Five of the Best Binoculars to Carry Every Day



We all have at least one pair of binoculars sitting around in the truck or tucked in a hunting pack somewhere. Some of us have several, and with good reason. If you own multiple pairs, you theoretically should always have a pair handy when you need them. If you’ve done any shopping for binos, you know there is a wide range of price points out there, but how do you know what you really need, and if the pair you’re looking at are truly worth the money? Don’t worry, friends, we’re here to help. Here are five of the best binoculars for the money, available right now.

A few years ago, if you asked anyone in the outdoor industry about good binoculars that were around $200, the reply would have most likely been, “Well, I don’t know about how good of bino you’d get for that kind of money…” It sounds kind of harsh, but decent binoculars used to start out at the $400-500 range. Then along came Vortex Optics. The company makes some truly remarkable and high-end optics, but they also make some binoculars that perform amazingly well for very little money. Case in point, the Diamondback HD. These roof prism binos have twist-up eye cups, multi-coated optics and are fully water, shock and fog proof. What sets them apart of the competition is the clarity. By following Vortex’s instructions on focus adjustment, you’ll find greater clarity than you thought possible in this price range. We like the 10×42 model and have one for the house and another for the truck. They are powerful, compact and durable.

To create a list of the best binoculars for the money, you need to include the industry standard for the best of the best. The Swarovski EL 10 x 42 is widely considered as the best binocular you can get. At over $2,600, these are not cheap binoculars by any means, but that’s actually a great deal with savings close to $1,000! But for those of us who spend multiple hours a day looking through binos, the cost is worth it. The reason is eye strain. When you are looking through magnification and lenses, you get distortion. You compensate some with the focus adjustment on the binocular, but the finer adjustment is done by your own eye. The more that your own eye has to compensate for distortions of distance, light etc, the harder it is to maintain clear vision. This is why if you do it for too long, you wind up with a brutal headache. Where Swarovski comes in is with extreme clarity. They have been in the business of quality glass craftsmanship for longer than anyone. This is why many who make a living using optics use Swarovski binoculars.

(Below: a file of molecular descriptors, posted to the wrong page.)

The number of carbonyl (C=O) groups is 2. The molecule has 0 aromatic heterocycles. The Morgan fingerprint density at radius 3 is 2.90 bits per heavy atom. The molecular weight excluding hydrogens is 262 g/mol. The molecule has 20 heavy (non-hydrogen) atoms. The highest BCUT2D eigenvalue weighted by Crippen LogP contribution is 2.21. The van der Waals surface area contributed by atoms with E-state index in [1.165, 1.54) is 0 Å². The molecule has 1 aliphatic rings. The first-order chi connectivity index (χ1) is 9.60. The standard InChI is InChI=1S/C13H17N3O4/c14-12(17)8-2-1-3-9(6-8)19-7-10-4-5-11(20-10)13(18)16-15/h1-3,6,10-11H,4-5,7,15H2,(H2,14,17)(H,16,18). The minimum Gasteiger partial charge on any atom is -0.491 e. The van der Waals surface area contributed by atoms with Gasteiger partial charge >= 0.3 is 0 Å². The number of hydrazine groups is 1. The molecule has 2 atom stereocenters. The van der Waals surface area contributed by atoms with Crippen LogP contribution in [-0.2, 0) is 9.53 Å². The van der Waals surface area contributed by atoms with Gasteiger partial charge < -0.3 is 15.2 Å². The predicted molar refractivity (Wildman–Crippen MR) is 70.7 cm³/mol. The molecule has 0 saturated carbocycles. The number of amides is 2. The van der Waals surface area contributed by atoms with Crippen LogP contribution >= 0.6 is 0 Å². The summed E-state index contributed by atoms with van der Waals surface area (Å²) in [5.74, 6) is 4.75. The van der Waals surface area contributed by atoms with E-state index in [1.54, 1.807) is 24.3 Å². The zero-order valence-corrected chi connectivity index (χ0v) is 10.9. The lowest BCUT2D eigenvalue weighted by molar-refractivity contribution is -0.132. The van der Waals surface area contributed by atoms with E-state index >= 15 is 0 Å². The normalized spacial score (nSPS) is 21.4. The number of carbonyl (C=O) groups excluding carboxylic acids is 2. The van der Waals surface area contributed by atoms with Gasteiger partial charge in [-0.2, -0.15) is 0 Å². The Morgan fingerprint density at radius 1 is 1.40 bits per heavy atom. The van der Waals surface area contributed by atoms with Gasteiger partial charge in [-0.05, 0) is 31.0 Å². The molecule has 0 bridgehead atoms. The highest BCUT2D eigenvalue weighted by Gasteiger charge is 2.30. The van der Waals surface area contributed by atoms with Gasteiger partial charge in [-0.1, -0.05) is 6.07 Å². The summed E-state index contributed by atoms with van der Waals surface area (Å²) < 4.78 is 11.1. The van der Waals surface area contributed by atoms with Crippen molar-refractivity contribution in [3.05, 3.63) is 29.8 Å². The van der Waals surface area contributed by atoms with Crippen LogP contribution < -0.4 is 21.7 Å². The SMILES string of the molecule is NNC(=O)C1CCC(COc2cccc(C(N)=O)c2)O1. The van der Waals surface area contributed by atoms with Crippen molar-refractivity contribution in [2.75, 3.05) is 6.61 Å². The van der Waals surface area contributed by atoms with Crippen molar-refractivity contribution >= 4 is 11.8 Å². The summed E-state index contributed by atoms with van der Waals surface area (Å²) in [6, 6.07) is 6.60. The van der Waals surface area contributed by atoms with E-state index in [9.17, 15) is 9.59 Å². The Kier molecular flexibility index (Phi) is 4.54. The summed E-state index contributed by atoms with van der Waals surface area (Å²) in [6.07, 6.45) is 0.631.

When you see the letter designations after binoculars and other optics, like ED, that refers to the glass being used. One of the better glass types is ED, or Extra-Low Dispersion. German optics company Zeiss uses SCHOTT ED glass in their mid-priced Terra binoculars. Then, the company uses multiple layers of dielectric coating to enhance the light transmission properties of the lenses. The result is exceptional quality and clarity combined with the company’s Schmidt-Pechan prism system to make a light, clear binocular that is priced very nicely for the quality you receive.

Styrka is a relative newcomer to the optics scene, and they have made a serious splash. How did they do it? By making seriously good, high-quality optics at reasonable prices. These aren’t the flashiest binoculars you’ll find, but they have everything you’d want and need, and are backed with Styrka’s Pride warranty that covers everything except theft, loss or intentional damage. The company takes serious ownership of it’s quality. The S7  uses ED glass and a vigorous multi-coating processes. You’ll also find a BaK-4 prism adding to the clarity that will make you think they’re more expensive than they are. One well-known figure in the optics industry was overheard to say that if he was to buy a set of binos right now, he’d buy these over any other brand – and no, he doesn’t work for them.

There are a lot of really good binoculars out there, but some that really impressed us at SHOT Show 2020 were the compact Zulu 3 binos from Sig Sauer. In case you weren’t aware, Sig, yes that sig, makes optics too, and they are amazing. The Zulu 3’s have low-dispersion glass for maximizing clarity and color differentiation. They use a silver deposition phase-coated BAK4 Prisms for higher resolution and image contrast. These are tough, nice looking binoculars that flat out work! Better still is the price that comes in around $200!

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